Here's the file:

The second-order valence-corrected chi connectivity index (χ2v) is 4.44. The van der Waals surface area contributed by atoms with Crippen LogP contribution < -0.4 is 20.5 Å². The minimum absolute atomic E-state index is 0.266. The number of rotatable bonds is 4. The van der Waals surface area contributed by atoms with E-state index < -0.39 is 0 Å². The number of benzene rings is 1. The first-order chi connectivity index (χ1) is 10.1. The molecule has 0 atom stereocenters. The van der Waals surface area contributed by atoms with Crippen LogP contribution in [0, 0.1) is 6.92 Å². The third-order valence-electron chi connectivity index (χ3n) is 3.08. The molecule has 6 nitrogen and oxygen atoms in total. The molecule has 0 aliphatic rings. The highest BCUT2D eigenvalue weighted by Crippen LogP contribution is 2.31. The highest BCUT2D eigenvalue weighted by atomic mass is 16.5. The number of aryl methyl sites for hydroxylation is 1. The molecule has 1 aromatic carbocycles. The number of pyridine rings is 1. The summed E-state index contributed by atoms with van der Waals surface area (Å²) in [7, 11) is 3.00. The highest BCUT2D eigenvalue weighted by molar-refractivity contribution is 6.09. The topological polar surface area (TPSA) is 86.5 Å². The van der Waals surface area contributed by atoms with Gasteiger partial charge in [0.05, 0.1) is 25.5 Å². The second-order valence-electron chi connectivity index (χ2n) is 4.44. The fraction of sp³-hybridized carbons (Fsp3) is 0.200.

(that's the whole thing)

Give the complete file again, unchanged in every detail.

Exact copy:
The second-order valence-corrected chi connectivity index (χ2v) is 4.44. The van der Waals surface area contributed by atoms with Crippen LogP contribution < -0.4 is 20.5 Å². The minimum absolute atomic E-state index is 0.266. The number of rotatable bonds is 4. The van der Waals surface area contributed by atoms with E-state index < -0.39 is 0 Å². The number of benzene rings is 1. The first-order chi connectivity index (χ1) is 10.1. The molecule has 0 atom stereocenters. The van der Waals surface area contributed by atoms with Crippen LogP contribution in [0, 0.1) is 6.92 Å². The third-order valence-electron chi connectivity index (χ3n) is 3.08. The molecule has 6 nitrogen and oxygen atoms in total. The molecule has 0 aliphatic rings. The highest BCUT2D eigenvalue weighted by Crippen LogP contribution is 2.31. The highest BCUT2D eigenvalue weighted by atomic mass is 16.5. The number of aryl methyl sites for hydroxylation is 1. The molecule has 1 aromatic carbocycles. The number of pyridine rings is 1. The summed E-state index contributed by atoms with van der Waals surface area (Å²) in [7, 11) is 3.00. The highest BCUT2D eigenvalue weighted by molar-refractivity contribution is 6.09. The topological polar surface area (TPSA) is 86.5 Å². The van der Waals surface area contributed by atoms with Gasteiger partial charge in [0.05, 0.1) is 25.5 Å². The second-order valence-electron chi connectivity index (χ2n) is 4.44. The fraction of sp³-hybridized carbons (Fsp3) is 0.200.